A source of clean drinking water is essential, and the Aztecs were quite advanced in providing it. While London still drew its drinking water from the polluted Thames River as late as 1854, the Aztecs brought potable water to Tenochtitlán from springs on the mainland by means of the aqueduct built by Nezahualcoyotl between 1466 and 1478. A second aqueduct was constructed in 1,499–1,500 by the ruler Ahuizotl when the first aqueduct became inadequate. Although the Aztecs had no citywide drainage system, and much of the wastewater ended up in the lake surrounding the city, they had a system to handle human waste by means of privies in all public places and many private dwellings from which excrement was collected in canoes. The excrement was applied as fertilizer to chinampas (floating parcels of land) or sold in the market to be used for tanning animal hides. Urine was collected in pottery vessels to be used later as a mordant for dyeing cloth. The Tenochtitlán environment was obviously healthy for its time, especially in comparison to European cities. Public and personal hygiene contributed to minimize the incidence and severity of illnesses.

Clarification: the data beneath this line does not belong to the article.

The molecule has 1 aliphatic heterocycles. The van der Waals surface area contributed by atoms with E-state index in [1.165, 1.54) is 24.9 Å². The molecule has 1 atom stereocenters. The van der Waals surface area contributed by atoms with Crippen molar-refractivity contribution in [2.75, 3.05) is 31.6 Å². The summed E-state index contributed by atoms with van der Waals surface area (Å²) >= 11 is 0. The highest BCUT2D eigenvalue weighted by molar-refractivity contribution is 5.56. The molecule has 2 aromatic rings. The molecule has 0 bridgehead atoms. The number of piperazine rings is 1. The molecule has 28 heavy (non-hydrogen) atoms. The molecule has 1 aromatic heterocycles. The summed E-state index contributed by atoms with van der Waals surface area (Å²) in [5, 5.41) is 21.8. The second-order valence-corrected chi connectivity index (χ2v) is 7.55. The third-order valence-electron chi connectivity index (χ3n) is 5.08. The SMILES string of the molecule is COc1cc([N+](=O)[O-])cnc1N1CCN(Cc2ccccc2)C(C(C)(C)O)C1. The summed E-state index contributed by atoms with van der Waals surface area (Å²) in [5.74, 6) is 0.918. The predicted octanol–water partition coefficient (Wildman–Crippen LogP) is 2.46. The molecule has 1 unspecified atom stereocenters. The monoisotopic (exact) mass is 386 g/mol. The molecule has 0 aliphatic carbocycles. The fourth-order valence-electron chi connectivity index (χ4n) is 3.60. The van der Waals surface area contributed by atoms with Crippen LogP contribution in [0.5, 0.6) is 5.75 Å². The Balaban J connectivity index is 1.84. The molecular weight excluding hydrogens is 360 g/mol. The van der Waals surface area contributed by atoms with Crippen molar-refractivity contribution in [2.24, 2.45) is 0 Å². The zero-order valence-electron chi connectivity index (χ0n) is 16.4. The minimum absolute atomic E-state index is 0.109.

Potable water and sanitation in Tenochtitlan: Aztec culture
J.E. Becerril, B. Jiménez; Potable water and sanitation in Tenochtitlan: Aztec culture. Water Supply 1 March 2007; 7 (1): 147–154. doi: https://doi.org/10.2166/ws.2007.017
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